Rockets refuse to go quietly in victory over Clippers, 124-103

Rockets refuse to go quietly in victory over Clippers, 124-103
Chris Paul and Blake Griffin walk off the court while trailing in Houston during the Clippers' Game 5 loss to the Rockets, 124-103. (Wally Skalij / Los Angeles Times)

Chris Paul said the Clippers had to play like they were desperate and they did. They played like they were desperate for another game against the Houston Rockets.

Doc Rivers said his team must be about the finish and it was. It was about finishing its hopes of securing a second road victory in this series.


DeAndre Jordan said there was a need to stick to principles, and if he was referring to that old Clippers' method of finding a way to crumble, he was spot on.

The Clippers closed out nothing but their hopes for a quick and tidy conclusion to the Western Conference semifinals on Tuesday night at Toyota Center, a 124-103 loss to the Rockets in Game 5 adding some drama back into the series.

"I know that's not the team that I have gotten accustomed to watching play," said Rivers, whose team became the first in NBA playoff history to win consecutive games by at least 25 points and then lose by 20 or more points in the same series.

The Clippers will return to Staples Center for Game 6 on Thursday holding a 3-2 lead in the best-of-seven series and the pressure having reverted a bit to a team that is still seeking its first trip to the conference finals.

"Sort of throw this one away and go back home and try to close it out there," Paul said.

The Rockets overcame the mental strain of back-to-back blowouts in the previous two games in Los Angeles, finally playing like a second-seeded team instead of a discombobulated minion.

Strong games from Paul (22 points , 10 assists) and Blake Griffin (30 points, 16 rebounds) were not enough to save the Clippers on a night a foul-plagued Jordan was limited to 24 minutes and the perimeter trio of J.J. Redick, Matt Barnes and Jamal Crawford combined to make six of 30 shots.

"I just didn't like how we played offense," Rivers said. "I didn't recognize a lot of the things we were running."

Rivers yanked his starters with 3 minutes 43 seconds left and his team trailing by 17 points, a late surrender in a game that had been tilting heavily in the Rockets' direction since late in the second quarter.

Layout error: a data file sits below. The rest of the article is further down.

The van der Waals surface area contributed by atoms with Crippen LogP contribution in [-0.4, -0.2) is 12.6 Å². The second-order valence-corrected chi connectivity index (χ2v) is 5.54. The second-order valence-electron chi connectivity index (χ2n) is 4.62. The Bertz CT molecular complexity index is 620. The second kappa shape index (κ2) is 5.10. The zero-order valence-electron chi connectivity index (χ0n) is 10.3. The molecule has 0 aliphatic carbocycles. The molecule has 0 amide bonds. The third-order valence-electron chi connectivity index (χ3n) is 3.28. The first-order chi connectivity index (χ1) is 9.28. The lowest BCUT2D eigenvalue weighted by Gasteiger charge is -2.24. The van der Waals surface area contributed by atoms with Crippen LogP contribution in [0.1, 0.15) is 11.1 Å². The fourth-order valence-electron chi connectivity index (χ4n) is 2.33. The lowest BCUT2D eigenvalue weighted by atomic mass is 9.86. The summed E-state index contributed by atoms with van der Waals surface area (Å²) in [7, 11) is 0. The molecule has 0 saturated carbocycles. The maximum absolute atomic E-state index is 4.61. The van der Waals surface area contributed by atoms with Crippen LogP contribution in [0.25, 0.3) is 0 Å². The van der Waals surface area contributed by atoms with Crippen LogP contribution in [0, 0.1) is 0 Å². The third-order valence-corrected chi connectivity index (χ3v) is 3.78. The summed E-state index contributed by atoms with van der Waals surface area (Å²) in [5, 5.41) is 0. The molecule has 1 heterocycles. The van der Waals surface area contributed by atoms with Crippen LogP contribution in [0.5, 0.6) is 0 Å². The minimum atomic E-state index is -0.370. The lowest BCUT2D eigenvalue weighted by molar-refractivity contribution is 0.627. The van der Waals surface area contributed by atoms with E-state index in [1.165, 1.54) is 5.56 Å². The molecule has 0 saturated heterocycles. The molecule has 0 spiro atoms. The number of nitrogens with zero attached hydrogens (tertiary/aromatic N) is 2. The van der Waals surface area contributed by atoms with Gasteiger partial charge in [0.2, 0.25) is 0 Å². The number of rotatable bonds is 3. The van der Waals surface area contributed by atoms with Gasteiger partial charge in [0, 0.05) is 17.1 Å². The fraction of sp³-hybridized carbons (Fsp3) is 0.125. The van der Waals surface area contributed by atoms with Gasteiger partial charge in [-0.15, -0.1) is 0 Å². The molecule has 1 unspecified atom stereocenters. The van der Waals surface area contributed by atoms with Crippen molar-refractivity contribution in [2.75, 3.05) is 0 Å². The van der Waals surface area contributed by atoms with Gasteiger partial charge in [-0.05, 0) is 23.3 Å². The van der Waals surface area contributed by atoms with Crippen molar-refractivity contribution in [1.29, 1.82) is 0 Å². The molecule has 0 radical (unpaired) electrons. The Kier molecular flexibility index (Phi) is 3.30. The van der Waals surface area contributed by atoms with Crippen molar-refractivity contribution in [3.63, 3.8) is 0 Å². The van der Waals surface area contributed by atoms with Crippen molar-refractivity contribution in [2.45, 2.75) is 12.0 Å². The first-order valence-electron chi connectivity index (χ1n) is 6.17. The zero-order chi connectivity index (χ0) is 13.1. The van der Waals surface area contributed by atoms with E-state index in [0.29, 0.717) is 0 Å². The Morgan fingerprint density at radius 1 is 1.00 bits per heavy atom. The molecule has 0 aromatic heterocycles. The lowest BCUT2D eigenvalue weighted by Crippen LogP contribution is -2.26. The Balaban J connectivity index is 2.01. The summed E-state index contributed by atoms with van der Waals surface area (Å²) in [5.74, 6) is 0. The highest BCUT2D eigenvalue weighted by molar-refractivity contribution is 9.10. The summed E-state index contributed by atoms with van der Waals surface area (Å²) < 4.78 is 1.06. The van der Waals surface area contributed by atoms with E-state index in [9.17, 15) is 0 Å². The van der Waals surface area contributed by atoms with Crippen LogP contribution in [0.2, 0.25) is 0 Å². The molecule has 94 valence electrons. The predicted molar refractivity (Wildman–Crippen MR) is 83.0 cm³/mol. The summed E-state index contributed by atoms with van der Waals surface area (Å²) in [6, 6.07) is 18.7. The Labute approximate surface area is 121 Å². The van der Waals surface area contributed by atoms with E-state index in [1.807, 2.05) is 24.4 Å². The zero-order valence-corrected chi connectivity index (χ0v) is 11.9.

Houston center Dwight Howard made a gigantic impact one game after being a non-entity, finishing with 20 points and 15 rebounds. Guard James Harden looked like a runner-up for most valuable player for the first time in the series despite a cold, notching a triple-double: 26 points, 11 rebounds and 10 assists.

The Clippers also slogged through a few minor injuries, with Barnes nursing a sore ankle and hip and reserve Austin Rivers sustaining a hip pointer.

It was first game in the series in which the Clippers did not hold a double-digit lead, their largest advantage a measly three points in the first quarter. Jordan picked up his second foul with 4:24 left in the quarter and was largely a non-factor.

"The same thing happened to Dwight the last game," said Jordan, who finished with 13 points and 11 rebounds. "I guess it was my turn."

The Clippers won the third quarter, outscoring the Rockets, 28-27, but for the first time in the series it wasn't a predictor of the outcome. With his team trailing by as many as 23 points in the second half, Rivers tried one last comeback tack by sending Howard, Smith and Corey Brewer to the free-throw line but it made no difference.


Houston finished the first half on a 15-2 run, Harden's 17-foot jumper in the final second giving the Rockets a 63-48 lead. They were on their way to launching some renewed interest in a series that had been nearly all Clippers before Tuesday.

"We came out like we were supposed to win this game," Jordan said. "We didn't have the same fight that we did before."

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